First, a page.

From Endurance to Dressage
I know it's hot where you live, but it can't be hotter than it is here. We're on our 60th or so day of hundred degree temperatures. Our last heat wave, defined as three or more consecutive days of 99 or above, lasted 28 days. And I don't think any of those days were as cool as 99.
This weather isn't a surprise; back-to-school always means blistering hot afternoons. After being able to ride in the mornings all summer long, returning to the classroom means that I almost can't ride after school. Since I've been working 12 hour days, it all comes together imperfectly anyway. It's too hot to ride, and I am too tired to ride. The best I've been able to do these last three weeks is check on the horses every other day and ride on the weekends.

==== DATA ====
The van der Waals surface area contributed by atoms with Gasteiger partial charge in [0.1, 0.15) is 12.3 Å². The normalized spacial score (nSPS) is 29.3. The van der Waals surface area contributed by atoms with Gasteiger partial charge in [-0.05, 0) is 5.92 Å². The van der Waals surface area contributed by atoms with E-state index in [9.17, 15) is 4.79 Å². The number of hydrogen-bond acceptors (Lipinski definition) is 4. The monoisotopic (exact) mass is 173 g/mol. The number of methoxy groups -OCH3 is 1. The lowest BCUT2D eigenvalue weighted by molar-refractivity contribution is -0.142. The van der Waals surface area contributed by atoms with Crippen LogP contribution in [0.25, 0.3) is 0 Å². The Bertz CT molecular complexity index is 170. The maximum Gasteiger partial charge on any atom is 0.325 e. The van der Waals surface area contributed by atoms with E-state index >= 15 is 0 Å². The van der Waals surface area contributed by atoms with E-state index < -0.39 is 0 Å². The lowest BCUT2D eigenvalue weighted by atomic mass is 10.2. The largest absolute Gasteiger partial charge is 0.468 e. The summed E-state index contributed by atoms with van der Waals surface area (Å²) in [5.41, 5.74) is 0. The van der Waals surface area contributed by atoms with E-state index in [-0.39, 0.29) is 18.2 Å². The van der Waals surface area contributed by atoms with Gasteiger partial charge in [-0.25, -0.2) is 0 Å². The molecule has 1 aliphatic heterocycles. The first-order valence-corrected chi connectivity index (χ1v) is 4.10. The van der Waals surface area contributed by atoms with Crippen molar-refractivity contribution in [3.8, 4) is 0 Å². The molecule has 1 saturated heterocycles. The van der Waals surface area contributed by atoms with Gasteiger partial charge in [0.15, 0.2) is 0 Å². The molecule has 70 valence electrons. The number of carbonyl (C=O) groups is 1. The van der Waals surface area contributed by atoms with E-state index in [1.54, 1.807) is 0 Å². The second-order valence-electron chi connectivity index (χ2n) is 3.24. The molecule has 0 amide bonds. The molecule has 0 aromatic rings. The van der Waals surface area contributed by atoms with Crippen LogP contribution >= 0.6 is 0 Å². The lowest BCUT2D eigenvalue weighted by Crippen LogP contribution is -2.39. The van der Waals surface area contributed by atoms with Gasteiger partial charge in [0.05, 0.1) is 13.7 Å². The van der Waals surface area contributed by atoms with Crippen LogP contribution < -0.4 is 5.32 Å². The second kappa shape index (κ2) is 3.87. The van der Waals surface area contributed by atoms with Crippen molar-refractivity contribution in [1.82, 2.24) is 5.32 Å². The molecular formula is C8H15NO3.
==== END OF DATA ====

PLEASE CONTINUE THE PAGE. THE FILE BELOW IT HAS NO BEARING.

Yesterday, it was too hot to even change my clothes. Since I go to the barn straight from work, I change clothes at the barn. My choices are to change in the tack room or change in the back seat of my truck. Usually, it's cooler in my truck than the tack room. Just the thought of struggling into breeches while I was only slightly sweaty exhausted me, so I simply didn't. I slipped out of my gold sandals and shoved my bare feet into a pair of muck boots.
I scrubbed both boys' water troughs, gave them their daily buckets, and promised to be back in a day or two. It was awkward tipping over Izzy's swimming pool of a trough in a skirt, but I got the job done without getting too dirty. The next five days are predicted to be in the low to mid-90s, so I am crossing my fingers that I can leave work on time and get a ride or two in before the three-day weekend.
My barn clothes are packed and ready in my back seat. Hopefully I get to use them!